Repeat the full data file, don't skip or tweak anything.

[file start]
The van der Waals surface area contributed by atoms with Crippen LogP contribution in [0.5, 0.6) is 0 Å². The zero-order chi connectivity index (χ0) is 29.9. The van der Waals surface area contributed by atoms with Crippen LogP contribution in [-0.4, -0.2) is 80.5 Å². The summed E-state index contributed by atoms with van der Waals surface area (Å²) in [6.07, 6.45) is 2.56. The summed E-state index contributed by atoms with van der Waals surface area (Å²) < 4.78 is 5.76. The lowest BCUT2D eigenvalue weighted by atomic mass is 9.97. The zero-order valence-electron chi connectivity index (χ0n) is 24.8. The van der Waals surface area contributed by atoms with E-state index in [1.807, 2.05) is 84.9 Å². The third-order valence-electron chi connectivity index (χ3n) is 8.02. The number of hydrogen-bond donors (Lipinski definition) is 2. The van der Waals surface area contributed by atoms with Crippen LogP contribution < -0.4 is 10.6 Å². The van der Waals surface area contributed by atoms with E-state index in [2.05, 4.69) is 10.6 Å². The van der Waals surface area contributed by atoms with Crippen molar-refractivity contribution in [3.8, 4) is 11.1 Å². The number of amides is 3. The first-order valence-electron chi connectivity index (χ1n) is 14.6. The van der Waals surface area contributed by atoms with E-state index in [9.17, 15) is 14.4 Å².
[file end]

The van der Waals surface area contributed by atoms with Crippen LogP contribution in [0.5, 0.6) is 0 Å². The zero-order chi connectivity index (χ0) is 29.9. The van der Waals surface area contributed by atoms with Crippen LogP contribution in [-0.4, -0.2) is 80.5 Å². The summed E-state index contributed by atoms with van der Waals surface area (Å²) in [6.07, 6.45) is 2.56. The summed E-state index contributed by atoms with van der Waals surface area (Å²) < 4.78 is 5.76. The lowest BCUT2D eigenvalue weighted by atomic mass is 9.97. The zero-order valence-electron chi connectivity index (χ0n) is 24.8. The van der Waals surface area contributed by atoms with E-state index in [1.807, 2.05) is 84.9 Å². The third-order valence-electron chi connectivity index (χ3n) is 8.02. The number of hydrogen-bond donors (Lipinski definition) is 2. The van der Waals surface area contributed by atoms with Crippen LogP contribution < -0.4 is 10.6 Å². The van der Waals surface area contributed by atoms with E-state index in [2.05, 4.69) is 10.6 Å². The van der Waals surface area contributed by atoms with Crippen molar-refractivity contribution in [3.8, 4) is 11.1 Å². The number of amides is 3. The first-order valence-electron chi connectivity index (χ1n) is 14.6. The van der Waals surface area contributed by atoms with E-state index in [9.17, 15) is 14.4 Å².